Approaching Islamic leaders as partners is one approach that is already bearing fruit in Britain, where authorities assert that Islamic leaders have been instrumental in helping to de-radicalize youth across the country. Yet another fruitful approach for addressing such problems is the “Interfaith and Community Service Campus Challenge” issued by President Obama in March of last year which challenges colleges and universities to sponsor a year of “interfaith service.” As explained on the associated website,
“Interfaith service involves people from different religious and non-religious backgrounds tackling community challenges together – for example, Protestants and Catholics, Hindus and Jews, and Muslims and non-believers – building a Habitat for Humanity house together. Interfaith service impacts specific community challenges, from homelessness to mentoring to the environment, while building social capital and civility.”
A number of colleges and universities have answered this call. Inter-faith cooperation is also a highly effective means for cultivating moderate thinking.
In a 2010 article published in the Christian Science Monitor, Hedieh Mirahmadi, President of the World Organization for Resource Development and Education (WORDE), and Mehreen Farooq, a Research Fellow at WORDE, presented a set of recommendations for curbing radicalization and extremism in the United States. They begin by noting that domestic radicalization is a problem and suggesting that “our domestic counterterrorism strategies end up alienating or underutilizing our best asset – the Muslim community.” They advocate empowering moderate Muslims through education, research, and dialogue, contending that “Muslim scholars and community leaders are best suited to confront this problem by providing religious education (and re-education) to youth in both an authentic and ‘cool’ paradigm.”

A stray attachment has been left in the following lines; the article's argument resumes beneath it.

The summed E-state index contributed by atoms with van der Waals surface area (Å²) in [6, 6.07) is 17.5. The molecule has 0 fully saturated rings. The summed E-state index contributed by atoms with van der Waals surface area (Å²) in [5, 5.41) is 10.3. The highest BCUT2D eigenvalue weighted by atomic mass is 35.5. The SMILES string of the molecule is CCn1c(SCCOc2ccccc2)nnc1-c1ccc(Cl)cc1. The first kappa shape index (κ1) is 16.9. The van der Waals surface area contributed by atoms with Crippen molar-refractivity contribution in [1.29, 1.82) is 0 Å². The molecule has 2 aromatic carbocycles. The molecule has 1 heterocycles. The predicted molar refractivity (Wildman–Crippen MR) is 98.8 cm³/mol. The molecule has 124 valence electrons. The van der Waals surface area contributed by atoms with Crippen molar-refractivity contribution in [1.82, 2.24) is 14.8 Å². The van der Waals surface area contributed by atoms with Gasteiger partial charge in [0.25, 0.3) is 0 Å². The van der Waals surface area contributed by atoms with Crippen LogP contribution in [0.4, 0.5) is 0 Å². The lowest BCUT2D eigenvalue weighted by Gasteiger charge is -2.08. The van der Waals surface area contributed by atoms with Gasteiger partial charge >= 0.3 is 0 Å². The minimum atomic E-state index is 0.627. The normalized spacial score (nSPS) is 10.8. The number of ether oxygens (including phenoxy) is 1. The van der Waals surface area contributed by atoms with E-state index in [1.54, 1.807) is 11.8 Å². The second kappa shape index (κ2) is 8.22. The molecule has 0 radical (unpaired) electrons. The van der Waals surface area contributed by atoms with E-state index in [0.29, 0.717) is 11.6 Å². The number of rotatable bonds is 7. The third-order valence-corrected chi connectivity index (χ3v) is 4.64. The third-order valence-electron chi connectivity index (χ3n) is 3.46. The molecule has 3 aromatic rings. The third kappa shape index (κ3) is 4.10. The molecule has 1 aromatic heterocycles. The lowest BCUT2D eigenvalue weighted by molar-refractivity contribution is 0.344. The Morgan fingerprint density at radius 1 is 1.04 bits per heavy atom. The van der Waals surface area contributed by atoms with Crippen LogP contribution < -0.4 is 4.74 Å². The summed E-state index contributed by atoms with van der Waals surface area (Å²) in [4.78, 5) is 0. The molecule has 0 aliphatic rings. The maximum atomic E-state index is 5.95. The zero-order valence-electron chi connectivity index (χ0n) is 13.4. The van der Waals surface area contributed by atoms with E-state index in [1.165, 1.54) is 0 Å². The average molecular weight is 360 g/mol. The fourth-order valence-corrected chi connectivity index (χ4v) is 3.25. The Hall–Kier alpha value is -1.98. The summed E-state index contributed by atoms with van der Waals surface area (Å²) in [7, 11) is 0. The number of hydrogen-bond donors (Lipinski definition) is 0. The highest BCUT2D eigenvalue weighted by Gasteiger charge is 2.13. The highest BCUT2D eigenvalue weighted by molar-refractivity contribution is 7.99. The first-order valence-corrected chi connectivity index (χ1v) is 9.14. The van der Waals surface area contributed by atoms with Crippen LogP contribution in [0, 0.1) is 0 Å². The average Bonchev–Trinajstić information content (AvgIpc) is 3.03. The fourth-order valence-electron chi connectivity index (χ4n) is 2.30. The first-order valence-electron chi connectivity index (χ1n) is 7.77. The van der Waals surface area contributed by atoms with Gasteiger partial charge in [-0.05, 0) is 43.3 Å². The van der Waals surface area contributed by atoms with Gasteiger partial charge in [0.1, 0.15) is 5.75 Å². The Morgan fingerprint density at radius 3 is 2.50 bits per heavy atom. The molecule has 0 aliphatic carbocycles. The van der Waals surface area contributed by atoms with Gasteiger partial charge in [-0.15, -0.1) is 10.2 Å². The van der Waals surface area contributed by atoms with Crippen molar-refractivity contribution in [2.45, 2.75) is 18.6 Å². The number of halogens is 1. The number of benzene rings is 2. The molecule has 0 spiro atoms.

One such Muslim scholar is Professor Abdullahi Ahmed an-Naim at Emory University in Atlanta, who has written widely on the relationship between Islam and government. He interprets the Qur’an as instructing Muslims to observe Sharia as their life’s work, their responsibility, their struggle – not their government’s. He even questions the concept of an Islamic state, viewing it as a post-colonial construct based on a mid-20th Century European-style state. As he explains, “My motivation is in fact about being an honest, true-to-myself Muslim, rather than someone complying with state dictates.” Accordingly, he believes that the right answer for Muslims is a secular state that promotes human rights, so that both they and others can practice their faith freely. Branded as a heretic (a label he wears with some pride), Naim is attracting a following among young Muslims in Malaysia and Indonesia.
NGO/Civil Society Empowerment